Case Scenarios: Putting Your Dressing Knowledge Into Practice
by the WoundSource Editors
Selecting advanced wound care dressings is most effective when looking at the “whole” patient. If you are focusing only on the “hole” in the patient, you may not be enhancing the wound healing process as much as you had anticipated. In fact, you may be causing more harm to the wound without realizing it. Remember to always involve your patients in their treatment care plan, if possible. Your patients do not always share what is going on at home or economically. Let’s walk through a couple of case scenarios that may help you think outside the box when choosing a treatment plan for your patient.
Case Scenario #1: Chronic Pressure Ulcer – Stage 4
Your patient is a 47-year-old woman who has had a history of diabetes for the past 25 years, is a stroke survivor, and has congestive heart failure. She developed a stage 4 pressure ulcer following an above the knee amputation six months ago during her hospital stay. She lives at home with her daughter, who is a nurse, and also has home health care three days a week for dressing changes. Home health care is planned to last for only three weeks.
Wound etiology: Pressure ulcer, stage 4
Wound location: Coccyx
Undermining: 2–10 o’clock, 0.7cm
Wound tissue: 80% red granulation, 20% yellow fibrinous slough
What dressing order would you choose to benefit your patient most?
a. Cleanse wound with normal saline. Pat dry. Pack wound and undermining with calcium alginate. Cover with bordered foam three times a week.
b. Cleanse wound with normal saline. Pat dry. Pack wound with wet-to-dry dressing twice daily. Cover with abdominal pads. Secure with paper tape.
c. Cleanse wound with normal saline. Pat dry. Pack wound and undermining with silver alginate. Cover with bordered foam daily.
Answer: C. Due to date of onset, wound depth, exudate amount, and bioburden, an antimicrobial absorptive dressing is the best choice. The frequency is based on the exudate amount and the knowledge that the daughter can change the dressings on the days home health care is not available.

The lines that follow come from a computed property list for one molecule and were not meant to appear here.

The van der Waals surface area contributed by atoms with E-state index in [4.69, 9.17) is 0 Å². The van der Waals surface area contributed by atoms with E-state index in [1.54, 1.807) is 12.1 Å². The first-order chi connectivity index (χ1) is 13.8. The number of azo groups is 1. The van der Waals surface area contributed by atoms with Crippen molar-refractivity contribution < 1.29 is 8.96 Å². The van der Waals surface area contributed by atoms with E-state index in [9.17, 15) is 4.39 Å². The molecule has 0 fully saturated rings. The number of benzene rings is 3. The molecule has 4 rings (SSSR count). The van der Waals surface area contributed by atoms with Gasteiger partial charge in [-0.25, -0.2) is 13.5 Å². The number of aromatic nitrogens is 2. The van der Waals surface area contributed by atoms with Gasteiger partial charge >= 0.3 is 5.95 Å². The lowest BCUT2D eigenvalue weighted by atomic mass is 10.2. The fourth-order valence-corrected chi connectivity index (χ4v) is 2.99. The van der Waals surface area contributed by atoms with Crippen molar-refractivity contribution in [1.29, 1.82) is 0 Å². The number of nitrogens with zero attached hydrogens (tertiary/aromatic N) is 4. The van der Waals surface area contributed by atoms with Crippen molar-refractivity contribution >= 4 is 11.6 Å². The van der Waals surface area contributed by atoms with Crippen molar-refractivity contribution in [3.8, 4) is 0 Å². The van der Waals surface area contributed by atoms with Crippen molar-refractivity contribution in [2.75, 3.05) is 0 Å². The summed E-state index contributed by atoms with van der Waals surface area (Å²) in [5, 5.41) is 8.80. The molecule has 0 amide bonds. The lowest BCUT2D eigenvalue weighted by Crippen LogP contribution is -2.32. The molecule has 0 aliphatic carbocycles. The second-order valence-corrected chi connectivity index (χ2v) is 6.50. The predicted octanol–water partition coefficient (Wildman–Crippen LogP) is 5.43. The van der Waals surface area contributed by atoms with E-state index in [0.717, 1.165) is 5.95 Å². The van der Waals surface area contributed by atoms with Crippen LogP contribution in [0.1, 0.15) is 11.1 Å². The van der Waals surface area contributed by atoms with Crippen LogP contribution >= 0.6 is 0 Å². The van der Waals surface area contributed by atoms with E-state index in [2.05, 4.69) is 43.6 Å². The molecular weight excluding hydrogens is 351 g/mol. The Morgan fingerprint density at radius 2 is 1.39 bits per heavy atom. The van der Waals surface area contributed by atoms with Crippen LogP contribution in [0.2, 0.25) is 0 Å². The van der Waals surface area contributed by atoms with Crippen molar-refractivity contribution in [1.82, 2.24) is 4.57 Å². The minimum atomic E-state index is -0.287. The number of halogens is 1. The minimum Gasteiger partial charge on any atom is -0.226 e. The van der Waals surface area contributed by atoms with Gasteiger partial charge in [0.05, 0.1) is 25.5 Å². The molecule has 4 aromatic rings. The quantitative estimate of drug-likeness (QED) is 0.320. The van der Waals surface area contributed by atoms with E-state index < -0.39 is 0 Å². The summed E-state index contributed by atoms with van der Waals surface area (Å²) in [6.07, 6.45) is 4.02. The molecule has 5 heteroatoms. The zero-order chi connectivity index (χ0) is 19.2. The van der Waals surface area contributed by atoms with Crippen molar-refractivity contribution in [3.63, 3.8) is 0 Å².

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Case Scenario #2: Chronic Diabetic Neuropathic Foot Ulcer
Your patient is 85 years-old, lives alone and has no family. He has poor vision and limited mobility due to arthritis. He was diagnosed with type 2 diabetes two years ago. He is compliant with monthly diabetic checkups with his physician, and it was discovered that he had an ulcer at the plantar aspect of the right foot. Your patient has been treating the wound himself for three months by soaking his foot in Dreft laundry detergent. The patient has now been referred to the wound care center, where he will be seen weekly.
Wound etiology: Neuropathic ulcer, diabetic type 2
Wound location: Right foot, plantar
Wound tissue: Pink/red granulation 100%
Exudate: Minimal to moderate
As the wound physician/nurse, what dressing order would you choose to benefit your patient most with his situation?
a. Cleanse foot wound with normal saline. Apply collagen particles to wound bed. Cover with bordered foam three times a week.
b. Use silver hydrogel gauze dressing, foam, and a total contact cast once a week.
c. Cleanse foot wound with normal saline. Apply silver foam dressing. Secure with gauze roll, tape, and one layer of retention dressing (above toes to 1 inch below knee). Change once a week.
Answer: C. The patient has arthritis and has no help at home. Selecting an advanced wound care dressing that has longer wear time is most beneficial for the patient and the wound healing process. Following up with the wound physician once a week will help with monitoring.
In conclusion, not all patient scenarios are the same. Many factors play into developing a treatment care plan for your patients. Ask questions, educate, and tailor the plan of care. With thousands of dressings available, there are many options to make a better dressing selection that works for a patient’s specific needs. Educate yourself on dressing categories, indications, and wear time use. This way you can help your patients with wound healing to the best of your ability.
Note: The information provided herein is for informational purposes. Always refer to manufacturer information for Indications, Warnings and Precautions for a specific product.
The views and opinions expressed in this blog are solely those of the author, and do not represent the views of WoundSource, Kestrel Health Information, Inc., its affiliates, or subsidiary companies.